Director: Lisa Joy
Written by: Lisa Joy
Starring: Hugh Jackman, Rebecca Ferguson, Thandiwe Newton, Cliff Curtis, Marina de Tavira and Daniel Wu
Reminiscence is the directorial debut from Lisa Joy, who also wrote the film. Before working on this, Joy had co-created the excellent HBO series Westworld and worked as a writer on other shows such as Pushing Daisies and Burn Notice. All of this led to Reminiscence, an ambitious big-budget neo-noir sci-fi film that is desperately needed after the hordes of superhero films, sequels, and reboots. Sadly, Reminiscence misses the mark and doesn’t quite reach its full potential.
The world Joy creates in Reminiscence is beautiful and interesting. In the future, climate change has meant that the sea levels have risen, and the world is starting to flood. There are buildings half-submerged with boat-taxis used to move around, and the Baron’s Land, where the wealthiest live in high above the rest with no risk of immediate flooding. Wars have broken out and the wealth division is physically shown by the dams that stop the water from flooding. All this combined with a 1940s noir aesthetic and the film is visually stunning.
The world isn’t utilised enough, and this would have been interesting to see more of it. Maybe if Reminiscence was a longer TV series, then it could fully explore the whole world. Instead, it focuses on Nicolas ‘Nick’ Bannister, played by Hugh Jackman (X-Men) as he searches for his lost love Mae, played by Rebecca Ferguson (Mission: Impossible).
Nick runs a reminiscence business, where people can pay to go deep into their own minds to re-visit cherished memories as if they were happening again. One day, Mae walks in trying to find where she has lost her keys and in typical noir fashion, Nick falls in love with her straight away. Months later, she’s disappeared, and Bannister goes over the memories again and again to try and find out what’s happened to her.
Both Jackman and Ferguson are excellent in their roles. Their chemistry is evident from the first time they speak to each other and it’s a pure joy to watch both of them on screen. The script has some dodgy and unnatural lines, but they bring out the best of it. The only part of Jackman’s performance that isn’t great is the voice-over that accompanies the film. Much like in the original cut of Blade Runner (which is a clear inspiration for this film; visually, plot-wise and in tone), the voice-over isn’t needed. It’s just telling you what you’re watching and there’s too much of it. It’s there just because it’s a staple of the noir genre, with the only thing missing being a comment on Mae’s legs when she walks in.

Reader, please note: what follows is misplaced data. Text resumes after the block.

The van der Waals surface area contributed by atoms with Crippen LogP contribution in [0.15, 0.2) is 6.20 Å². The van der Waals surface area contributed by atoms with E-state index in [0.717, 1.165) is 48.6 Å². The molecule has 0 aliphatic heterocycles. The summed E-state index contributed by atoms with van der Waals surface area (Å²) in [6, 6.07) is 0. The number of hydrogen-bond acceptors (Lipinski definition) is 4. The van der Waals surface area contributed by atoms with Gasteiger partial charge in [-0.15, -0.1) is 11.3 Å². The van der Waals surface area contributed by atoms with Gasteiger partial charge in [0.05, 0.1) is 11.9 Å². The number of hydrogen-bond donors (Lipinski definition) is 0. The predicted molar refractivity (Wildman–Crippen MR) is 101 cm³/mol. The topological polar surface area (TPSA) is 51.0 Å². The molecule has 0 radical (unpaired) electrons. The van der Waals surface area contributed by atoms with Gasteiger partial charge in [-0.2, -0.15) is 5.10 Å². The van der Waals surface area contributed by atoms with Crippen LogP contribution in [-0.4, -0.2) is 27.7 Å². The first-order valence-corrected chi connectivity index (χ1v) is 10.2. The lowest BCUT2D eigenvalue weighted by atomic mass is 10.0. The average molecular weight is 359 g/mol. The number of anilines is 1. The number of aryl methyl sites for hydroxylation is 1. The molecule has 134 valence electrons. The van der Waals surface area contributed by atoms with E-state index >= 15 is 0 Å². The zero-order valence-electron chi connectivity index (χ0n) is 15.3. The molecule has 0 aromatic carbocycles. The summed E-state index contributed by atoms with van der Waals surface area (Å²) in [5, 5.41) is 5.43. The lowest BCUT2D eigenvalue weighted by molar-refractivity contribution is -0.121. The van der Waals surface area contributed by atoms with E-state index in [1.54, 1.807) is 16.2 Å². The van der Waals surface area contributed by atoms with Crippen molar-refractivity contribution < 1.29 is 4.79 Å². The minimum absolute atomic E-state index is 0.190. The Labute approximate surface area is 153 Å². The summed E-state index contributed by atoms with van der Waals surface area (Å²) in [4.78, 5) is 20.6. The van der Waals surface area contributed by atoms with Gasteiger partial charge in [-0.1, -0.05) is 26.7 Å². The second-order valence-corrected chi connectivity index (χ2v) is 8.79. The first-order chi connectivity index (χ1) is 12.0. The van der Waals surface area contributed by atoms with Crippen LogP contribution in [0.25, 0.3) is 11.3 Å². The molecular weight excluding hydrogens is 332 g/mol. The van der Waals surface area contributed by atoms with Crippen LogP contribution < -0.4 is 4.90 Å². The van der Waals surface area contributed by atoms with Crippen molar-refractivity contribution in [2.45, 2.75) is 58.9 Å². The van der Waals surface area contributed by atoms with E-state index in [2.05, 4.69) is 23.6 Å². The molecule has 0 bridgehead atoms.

There are so many great ideas in Reminiscence that work on paper so well, but when you put them in the film, it just falls flat. Without going into spoiler territory too much, the ending sequence isn’t as emotional as it should be and amounts to nothing. There’s a moment where Mae is talking to Nick through the memories of someone else, it’s a cool idea but when presented it’s more cringy. The whole plot is incredibly contrived, and everything has to happen in the way it happens, or it all falls apart. Every moment leading to the next. The resolution to everything is obvious from one of the earlier memories. Mae gives Nick the vital clue and you’ll be screaming at him as to why he’s not following that lead but waits until the end.
On top of that there’s also some weird inconsistencies. There is a moment when Nick is told that Mae kidnaps a child, despite how much he screams her to let him go. When we finally see the event it’s not at all how she describes it, and it paints a completely different picture of Mae. It’s incredibly sloppy writing.
The worst thing about Reminiscence is that it feels like a lost opportunity. It’s so close to greatness, but doesn’t quite reach it. It’s exciting to have an original sci-fi idea with a big budget on the big-screen, with a-list actors giving great performances. But it feels very reminiscent (pun intended) of films that you’ve seen before, especially Blade Runner. It’s also really slow and feels closer to three hours than two. It’s ultimately forgettable entertainment that is enjoyable while it’s on but not for much longer, which is just a real shame.